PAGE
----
Background: Most experimental therapy studies are performed in mice that bear subcutaneous or orthotopic hepatoma but are otherwise healthy. We questioned whether a pre-existing fibrosis affects tumour development of implanted syngenic hepatoma cells. To further investigate a selected panel of factors involved in tumour growth, tumour organ samples were characterized for gene expression of vascular endothelial growth factor (VEGF)-A/-C, VEGF receptors Flt1, Flk-1, Flt-4 and for VEGF-A protein levels.
Results: The presented data show that tumour sizes were 3.7-fold increased and fibrotic livers had numerous satellites. Increased tumour sizes were associated with elevated intratumoral VEGF-A protein amounts and intratumoral increased VEGF receptor gene expression levels in tumour tissue from fibrotic livers as compared with non-fibrotic livers. Additionally, intratumoral gene expression levels of matrix metalloproteinase-2 (MMP-2) and MMP-9 were elevated in fibrotic mice.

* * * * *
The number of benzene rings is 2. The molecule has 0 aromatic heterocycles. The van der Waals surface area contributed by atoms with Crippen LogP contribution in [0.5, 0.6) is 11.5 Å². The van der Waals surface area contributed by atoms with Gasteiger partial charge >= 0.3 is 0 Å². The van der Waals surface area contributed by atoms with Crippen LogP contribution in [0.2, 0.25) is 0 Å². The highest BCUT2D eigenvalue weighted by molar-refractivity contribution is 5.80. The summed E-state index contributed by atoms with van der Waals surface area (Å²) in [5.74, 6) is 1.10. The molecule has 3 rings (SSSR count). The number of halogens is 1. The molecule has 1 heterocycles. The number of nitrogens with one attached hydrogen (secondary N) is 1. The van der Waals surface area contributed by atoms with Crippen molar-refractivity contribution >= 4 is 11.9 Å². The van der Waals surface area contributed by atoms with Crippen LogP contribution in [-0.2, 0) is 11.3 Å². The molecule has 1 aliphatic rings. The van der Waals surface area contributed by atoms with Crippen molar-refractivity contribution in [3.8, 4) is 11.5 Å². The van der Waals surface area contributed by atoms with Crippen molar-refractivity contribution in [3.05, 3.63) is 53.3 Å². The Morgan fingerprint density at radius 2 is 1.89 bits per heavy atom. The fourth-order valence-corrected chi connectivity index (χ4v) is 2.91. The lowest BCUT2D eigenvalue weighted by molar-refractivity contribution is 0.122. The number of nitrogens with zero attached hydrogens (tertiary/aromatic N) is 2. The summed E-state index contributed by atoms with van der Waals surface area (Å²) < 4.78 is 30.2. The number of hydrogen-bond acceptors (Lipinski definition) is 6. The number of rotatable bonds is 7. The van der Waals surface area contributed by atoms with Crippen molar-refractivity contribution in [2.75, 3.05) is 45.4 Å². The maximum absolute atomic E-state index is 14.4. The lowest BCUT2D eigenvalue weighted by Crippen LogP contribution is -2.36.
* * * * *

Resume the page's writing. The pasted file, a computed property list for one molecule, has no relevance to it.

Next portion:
Conclusion: Our results indicate that liver fibrosis stimulates tumour development of implanted syngenic hepatoma cells. Accelerated tumour growth was going along with elevated intratumoral VEGF-A and VEGF-A receptor status, which most probably mediated pro-angiogenic and prometastatic effects in this model. Furthermore, advanced tumour spread was associated with increased MMP-2/-9 expression. These data suggest that the intratumoral VEGF-A proteins levels and VEGF receptor status contribute to accelerated hepatocellular carcinoma development in fibrotic mice and that elevated MMP-2, MMP-9 and VEGF-C levels could promote tumour metastasis in this model.